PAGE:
Twitter Chats are where so much of our education learning can be found on Twitter. But how do we find a Twitter chat that interests us?
There are literally hundreds of Twitter chats online. A group of generous educators has created a list of chats that is organized by time. You can find it here.
A sample of the chats this evening looks like this.
If you are new to Twitter chats, you might feel more comfortable just watching a chat and learning how the questions are posted (often in a Google Doc or image at the beginning of the chat, and in Tweets using Q1, Q2, etc.)
For example, here is Q5 from #onedchat:
When answering a Twitter Chat Question, we use A1, A2, A3 – depending on the question number. Here is an example of A5 from #onedchat.
Activity for learning:
Find a chat related to your interests in education. Make it a habit to follow the tweets. When you feel comfortable, contribute to the chat by answering one of the questions. Remember to use the proper Twitter chat conventions – the chat hashtag (e.g., #onedchat), and “A” with the number of the question you are responding to. This is a great way to build your PLN as you converse online about a topic that is of interest to you.
Today we are looking at how to use the “retweet” feature in Twitter to help share valuable resources and ideas with the people in your Professional Learning Network.
The ideas are explained in this screencast.
Activities for Learning
Find a tweet in your Twitter stream that looks like it would be valuable to others. Check out what it offers. If you find it valuable, retweet it to your followers, adding your own appropriate hashtags and tagging others [only] if it will be of particular value to them.
Sometimes it’s hard to see the value of Twitter to your learning until you really learn the language and build the connections online. This week we will head down that path and focus on the mechanics of the many Twitter tools that are available to users.
In 2012, David Truss created this image that clearly outlines some of the “language” of Twitter:
Today we will focus on the “@” symbol.
“@” is used to identify people by their twitter account. When we use “@” in a tweet, the user we mention will have this tweet directed to their “notifications”. Anything that happens on Twitter that involves your “@” account will appear in your notifications. Here is a sample of the @ossemooc notifications for this morning.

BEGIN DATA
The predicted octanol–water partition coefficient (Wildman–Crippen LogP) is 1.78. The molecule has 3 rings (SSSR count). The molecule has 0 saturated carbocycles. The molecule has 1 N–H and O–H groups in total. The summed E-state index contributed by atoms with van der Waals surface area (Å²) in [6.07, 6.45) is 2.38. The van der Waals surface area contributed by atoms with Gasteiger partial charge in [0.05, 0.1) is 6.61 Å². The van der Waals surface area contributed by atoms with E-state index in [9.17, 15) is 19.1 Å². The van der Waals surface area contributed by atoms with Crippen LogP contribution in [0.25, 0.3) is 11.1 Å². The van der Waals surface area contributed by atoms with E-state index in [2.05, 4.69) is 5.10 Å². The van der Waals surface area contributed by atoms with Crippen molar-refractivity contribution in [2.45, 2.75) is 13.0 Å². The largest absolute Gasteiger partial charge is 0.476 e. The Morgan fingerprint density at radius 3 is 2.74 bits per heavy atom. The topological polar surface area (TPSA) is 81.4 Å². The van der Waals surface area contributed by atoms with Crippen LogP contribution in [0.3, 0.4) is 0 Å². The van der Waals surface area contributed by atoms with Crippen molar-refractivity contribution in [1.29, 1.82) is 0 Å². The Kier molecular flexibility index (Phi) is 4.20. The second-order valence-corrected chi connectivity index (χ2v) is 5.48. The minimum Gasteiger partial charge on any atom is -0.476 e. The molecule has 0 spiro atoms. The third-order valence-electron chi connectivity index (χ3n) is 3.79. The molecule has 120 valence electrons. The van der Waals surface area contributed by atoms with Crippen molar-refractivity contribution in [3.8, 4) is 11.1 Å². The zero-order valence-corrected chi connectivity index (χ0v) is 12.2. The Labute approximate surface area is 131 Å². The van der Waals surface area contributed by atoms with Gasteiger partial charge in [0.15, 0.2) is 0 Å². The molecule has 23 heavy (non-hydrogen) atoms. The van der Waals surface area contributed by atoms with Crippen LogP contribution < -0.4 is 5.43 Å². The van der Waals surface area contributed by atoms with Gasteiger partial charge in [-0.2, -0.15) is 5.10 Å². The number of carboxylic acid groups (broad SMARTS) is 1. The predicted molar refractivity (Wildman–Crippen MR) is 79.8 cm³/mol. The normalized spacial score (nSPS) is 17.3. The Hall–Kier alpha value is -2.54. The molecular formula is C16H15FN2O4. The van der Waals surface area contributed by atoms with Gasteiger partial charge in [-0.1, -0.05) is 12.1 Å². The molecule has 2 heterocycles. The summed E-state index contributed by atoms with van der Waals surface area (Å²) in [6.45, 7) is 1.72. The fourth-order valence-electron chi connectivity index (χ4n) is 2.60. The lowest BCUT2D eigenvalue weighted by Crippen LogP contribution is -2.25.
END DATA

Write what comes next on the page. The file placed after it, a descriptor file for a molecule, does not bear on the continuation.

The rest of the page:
When we tweet, our 140 or less characters goes out with millions of other tweets. Even though anyone can read it, the chances that someone actually will read it are very slim. To help our sharing find its way to those we want to target, we “tag” our tweets with the users we want to read it, and then it filters into their notifications stream where it might actually be seen.
This also allows us to have conversations in real time on Twitter.
For example, if a tweet is posted, we can “reply” to it, which means that it will begin with @fryed or whatever account you are replying to.
Here is a demonstration. On our Twitter page, we choose “Home” to see our Twitter feed.
We then scan through the feed for interesting posts.
We decide to look at the Leadership link suggested by Ontario Principal James Cowper.
After reading the post, we decide to share it with our followers. We do this by choosing the “retweet” option, in green below. @Cowpernicus (James Cowper) will get a notification that we retweeted his post. @Cowpernicus will be part of the retweet.
We might also want to reply to James Cowper to tell him what we think of the article he curated for us.
See how the reply automatically starts with @Cowpernicus? Twitter adds this for you when you choose the reply option. Now we can go back an view our own @OSSEMOOC Tweets.
When we choose “Tweets and Replies” we will see the Reply we sent to the @Copernicus account.
This tweet will now appear in “Notifications” for James Cowper. He is much more likely to see it* than if we just Tweeted without using his account.
Your Notifications are updated with an alert whenever your Twitter account is mentioned.
*It’s important to note that this works because people have a notification feed that is not overwhelming (in contrast to their home feed). It is not good practice to indiscriminately tag people in your posts and photographs because your are trying to self-promote your work. Use the @ symbol sparingly to draw attention to items that are important to the work of others, not to “show off” your own work. This is a fine line that you will learn to respect, in the same way that we all respect the culture of any community of practice.
Find an interesting resource or article online. Tweet the link to @fryed, and/or to a colleague on Twitter.
Find a tweet that interests you. Choose “reply” and tell the person who shared why you like the resource. Thank them for taking the time to share.
Find a useful resource or an item of interest on Twitter. Retweet the tweet and then find the retweet in your Twitter stream. Were you able to find it? Do you need help with this?
Remember, you can get help by emailing 42krunner at gmail dot com, or by tweeting your question to @fryed.